The first of the Goliaths


    By Subir Ghosh
    The first blockbuster in film history was argubaly the fallout of Hollywood’s first major ego clash. David Wark Griffith, better known as as a shorter DW Griffith, who had failed to make it big in theatre and had subsequently written scnarios and acted in films of Edison Studios, produced and directed the Biograph film Judith of Bethulia in 1914. This was one of the earliest feature films to be produced in the United States. But Biograph thought that longer films were not viable. They believed that a movie that long (61 minutes) would hurt the audience’s eyes.

    Griffith walked out of Biograph with a retinue of actors, and joined hands with Mutual Film Corporation to establish a studio, Reliance-Majestic Studios. The first production of this set-up was called The Clansman (1915), which would later be known as The Birth of a Nation.

    It was in July 1914 that Griffith began shooting the twelve-reel film that would have assured him a place in film history had he never made any subsequent film in his career. The Birth of a Nation, the longest feature film thus far (190 minutes at 16 frames/ second) hastened the American film industry’s transition to the feature film. The film was such a smash hit that Griffith spent the rest of his life trying to surpass, defend, or atone for this film.

    Till this point, the longest of the feature films would not exceed an hour – Griffith’s cinematic risk changed the industry’s standard in a way still influential today. The film was originally presented in two parts, separated by an intermission. It broke all box office records but also stirred up controversies in the same breath. Its depiction of slavery / race relations in the Civil War and the Reconstruction era came in for flak from many.

    The film was based on Thomas Dixon Jr’s 1905 novel The Clansman, which depicted Southern pre-Civil War slavery as benign, the enfranchisement of freedman as a corrupt Republican plot, and the Ku Klux Klan (KKK) as a band of heroes restoring the rightful order. There were protests over the portrayal of African American men (played by white actors in black paint on faces) as unintelligent and sexually aggressive towards white women, besides the representation of the KKK as a heroic force. The film was banned in many cities, but still became a blockbuster. It was also the first motion picture to be shown at the White House.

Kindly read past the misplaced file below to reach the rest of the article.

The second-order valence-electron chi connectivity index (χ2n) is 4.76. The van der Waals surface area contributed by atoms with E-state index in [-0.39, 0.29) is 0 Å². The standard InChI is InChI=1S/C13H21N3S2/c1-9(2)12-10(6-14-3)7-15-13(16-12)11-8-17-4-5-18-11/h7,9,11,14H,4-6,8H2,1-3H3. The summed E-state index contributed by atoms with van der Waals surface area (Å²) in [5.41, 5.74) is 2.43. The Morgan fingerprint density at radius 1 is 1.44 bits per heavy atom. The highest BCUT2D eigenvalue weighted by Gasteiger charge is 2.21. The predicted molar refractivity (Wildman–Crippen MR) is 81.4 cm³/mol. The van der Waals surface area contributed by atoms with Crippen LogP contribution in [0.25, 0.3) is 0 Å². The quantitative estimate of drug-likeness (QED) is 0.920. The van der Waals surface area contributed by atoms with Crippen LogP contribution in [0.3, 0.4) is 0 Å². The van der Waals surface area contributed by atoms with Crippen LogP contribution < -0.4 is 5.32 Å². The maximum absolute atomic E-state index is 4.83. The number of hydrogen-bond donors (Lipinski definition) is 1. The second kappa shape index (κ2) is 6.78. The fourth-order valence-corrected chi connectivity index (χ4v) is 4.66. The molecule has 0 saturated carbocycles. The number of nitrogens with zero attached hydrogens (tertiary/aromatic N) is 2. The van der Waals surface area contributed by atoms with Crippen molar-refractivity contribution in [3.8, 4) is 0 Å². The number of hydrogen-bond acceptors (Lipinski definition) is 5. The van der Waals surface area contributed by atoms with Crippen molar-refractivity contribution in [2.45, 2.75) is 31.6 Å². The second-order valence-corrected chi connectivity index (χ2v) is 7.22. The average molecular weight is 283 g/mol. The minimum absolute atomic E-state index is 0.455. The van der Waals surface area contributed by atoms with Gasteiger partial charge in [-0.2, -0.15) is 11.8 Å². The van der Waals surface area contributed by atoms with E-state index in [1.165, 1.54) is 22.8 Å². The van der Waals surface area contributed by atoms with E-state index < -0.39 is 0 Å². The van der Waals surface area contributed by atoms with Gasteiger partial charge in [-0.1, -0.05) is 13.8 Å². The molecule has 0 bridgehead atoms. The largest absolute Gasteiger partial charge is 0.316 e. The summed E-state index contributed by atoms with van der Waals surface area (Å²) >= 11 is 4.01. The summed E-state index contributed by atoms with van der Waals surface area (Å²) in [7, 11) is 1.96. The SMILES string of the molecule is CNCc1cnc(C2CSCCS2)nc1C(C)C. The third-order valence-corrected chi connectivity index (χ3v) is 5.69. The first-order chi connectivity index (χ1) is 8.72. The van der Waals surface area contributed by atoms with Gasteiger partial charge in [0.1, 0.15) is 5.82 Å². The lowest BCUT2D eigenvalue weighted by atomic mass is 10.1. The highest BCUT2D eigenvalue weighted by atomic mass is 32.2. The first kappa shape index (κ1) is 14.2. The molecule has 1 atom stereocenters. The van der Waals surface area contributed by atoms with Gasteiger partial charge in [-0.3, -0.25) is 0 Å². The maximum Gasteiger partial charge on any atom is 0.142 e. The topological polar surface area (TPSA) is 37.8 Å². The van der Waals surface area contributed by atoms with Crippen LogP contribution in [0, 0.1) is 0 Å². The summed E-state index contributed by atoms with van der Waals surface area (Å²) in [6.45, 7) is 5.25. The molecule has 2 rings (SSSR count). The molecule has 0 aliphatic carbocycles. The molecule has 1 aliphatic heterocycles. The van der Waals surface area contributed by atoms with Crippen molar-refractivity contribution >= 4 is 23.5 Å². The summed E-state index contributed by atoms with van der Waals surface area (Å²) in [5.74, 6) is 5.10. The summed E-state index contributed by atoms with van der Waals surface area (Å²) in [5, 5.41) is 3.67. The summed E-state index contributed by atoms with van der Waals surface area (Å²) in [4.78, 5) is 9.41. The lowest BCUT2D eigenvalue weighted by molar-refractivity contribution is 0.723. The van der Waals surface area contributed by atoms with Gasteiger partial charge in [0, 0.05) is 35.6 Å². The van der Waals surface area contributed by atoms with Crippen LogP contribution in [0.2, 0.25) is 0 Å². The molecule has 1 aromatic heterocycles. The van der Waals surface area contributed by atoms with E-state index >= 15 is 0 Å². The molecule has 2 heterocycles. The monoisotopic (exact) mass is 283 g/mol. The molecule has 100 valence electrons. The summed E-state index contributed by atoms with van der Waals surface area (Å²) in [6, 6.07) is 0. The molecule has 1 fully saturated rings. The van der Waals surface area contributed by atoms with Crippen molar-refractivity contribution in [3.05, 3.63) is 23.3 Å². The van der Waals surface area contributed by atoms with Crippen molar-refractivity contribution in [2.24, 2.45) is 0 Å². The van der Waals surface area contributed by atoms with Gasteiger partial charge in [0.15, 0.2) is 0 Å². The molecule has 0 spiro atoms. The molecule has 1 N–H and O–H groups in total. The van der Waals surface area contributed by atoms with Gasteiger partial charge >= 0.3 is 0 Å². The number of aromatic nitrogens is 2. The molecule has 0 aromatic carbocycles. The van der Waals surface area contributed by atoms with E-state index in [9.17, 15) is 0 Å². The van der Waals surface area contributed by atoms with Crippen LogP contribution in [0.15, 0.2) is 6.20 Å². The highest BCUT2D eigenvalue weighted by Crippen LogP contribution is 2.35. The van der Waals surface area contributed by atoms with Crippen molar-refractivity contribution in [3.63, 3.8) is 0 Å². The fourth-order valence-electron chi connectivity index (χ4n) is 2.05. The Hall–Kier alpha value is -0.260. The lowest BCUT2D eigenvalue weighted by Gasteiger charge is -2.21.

In film history, however, The Birth of a Nation is remembered as groundbreaking for its innovative application of the medium of film. The film earned $10 million in the first year, and over the next 35 years went on to gross $50 million. The social impact nevertheless stayed on – even in the 1970s, the KKK was said to be using this film a recruitment tool.

    Critic Roger Ebert has argued about the film: “The Birth of a Nation is not a bad film because it argues for evil. Like Riefenstahl’s Triumph of the Will, it is a great film that argues for evil. To understand how it does so is to learn a great deal about film, and even something about evil.”

    Griffith went on the defensive. He added some titles on a part of the film during its second run:

    A PLEA FOR THE ART OF THE MOTION PICTURE: We do not fear censorship, for we have no wish to offend with improprieties or obscenities, but we do demand, as a right, the liberty to show the dark side of wrong, that we may illuminate the bright side of virtue – the same liberty that is conceded to the art of the written word – that art to which we owe the Bible and the works of Shakespeare.

    He soon began working on his next Intolerance (1916), as a response to the criticism of his conroversial blockbuster. This relatively unsuccessful film dealt with the effects of intolerance in four different historical periods: the Fall of Babylon; the Crucifixion of Jesus; the events surrounding the St Bartholomew’s Day massacre; and a modern story.

    Intolerance, though as expensive as the earlier film, could not match up to the success of The Birth. Griffith was forced to look for other avenues. He joined forces with Mary Pickford, Charles Chaplin and Douglas Fairbanks to establish United Artists in February 1919. The foursome were corced to take this step by Hollywood producers and distributors who were tightening control over actor salaries and creative decisions, a process that gradually evolved into the rigid studio system. Hence, the name. The initial plan was to produce five films in a year. But with in the aftermath of the First World War, films were becoming more expensive. To make five quality productions to hit the theatres became a tall order. Griffith quit in 1924.

    He made many films in the later years, but major box office success avoided him. He even made two talkies with the advent os sound, and ended his filmmaking career in 1931.

    Griffith is not known to have invented new techniques in film grammar, but he was the first to understand how these techniques could be used to create an expressive language. Chaplin called Griffith “The teacher of us all”. The stigma of The Birth of a Nation never really could be washed away with Intolerance. This made Orson Welles remark in chagrin, “I have never really hated Hollywood except for its treatment of DW Griffith. No town, no industry, no profession, no art form owes so much to a single man.”

    Debates over Griffith still rage on.


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